Motions trained (CAT LO)
All are paired push-pulls (with simple examples)
- Chest (push-up, row)
- Arms (raise, lower)
- Trunk (tuck into a ball, extend)
- Legs (squat, dead lift)
- Overhead (pull-up, overhead press)
Mode and Load (BUST YE)
- Straight or with a Twist
- move Yourself, move External load (aka closed/open chain movements)
Strength (FRIES ME)
- Flexibility (moving easily and throughout full range of motion)
- Reactive (being able to go between motions quickly, includes “agility”)
- Isometric (being able to hold onself immobile or hold an external load immobile). Most often only part of you (e.g. core) must be isometric to properly get power
- Endurance (includes cardio too)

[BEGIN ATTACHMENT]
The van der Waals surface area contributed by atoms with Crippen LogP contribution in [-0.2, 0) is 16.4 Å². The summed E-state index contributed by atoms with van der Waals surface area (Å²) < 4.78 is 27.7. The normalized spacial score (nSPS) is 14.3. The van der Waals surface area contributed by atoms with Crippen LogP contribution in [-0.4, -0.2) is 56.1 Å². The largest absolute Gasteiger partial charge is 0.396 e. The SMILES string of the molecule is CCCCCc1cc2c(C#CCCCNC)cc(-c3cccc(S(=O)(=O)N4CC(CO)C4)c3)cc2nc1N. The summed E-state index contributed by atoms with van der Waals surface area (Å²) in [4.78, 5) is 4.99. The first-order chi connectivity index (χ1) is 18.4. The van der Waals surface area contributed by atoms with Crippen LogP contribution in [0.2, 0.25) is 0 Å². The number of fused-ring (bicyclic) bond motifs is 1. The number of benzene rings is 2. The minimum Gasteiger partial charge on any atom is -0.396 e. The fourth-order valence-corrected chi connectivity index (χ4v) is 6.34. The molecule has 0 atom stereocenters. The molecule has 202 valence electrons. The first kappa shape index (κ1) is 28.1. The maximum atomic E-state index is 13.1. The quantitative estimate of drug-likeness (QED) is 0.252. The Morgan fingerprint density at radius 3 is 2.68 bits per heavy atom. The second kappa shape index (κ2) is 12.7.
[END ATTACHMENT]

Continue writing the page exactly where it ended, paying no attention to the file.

- Starting strength (how quickly you can start to generate power, e.g. being able to lock down the core in a strike from a close distance rather than having a big wind up first.)
- Maximum. Pure raw power. (relates mostly to an external load or high-end body-weight exercises, e.g. unilateral movements)
- Explosive, i.e. power generation (how suddenly you can generate full power, e.g., plyometrics)
(Love that “fries me” moniker!) Aim to train not just workout. Training is with a specific goal, working out is just hanging out. Sometimes (such as when you are backing off something) just working out is fine. If that is all you do then think about goals.
- Do compound exercises if possible.
- Set usually two types of strength to train daily, cycle through all during the week.
- Remember you don’t have to max out on everything all at once. For example, you can be working on max. strength for squats, reactive strength for core (e.g. floor taisabaki) and endurance for your upper body (like swimming). Only if you have, say, a competition coming up do you need to worry about synchronizing all of these — which is a lot of work.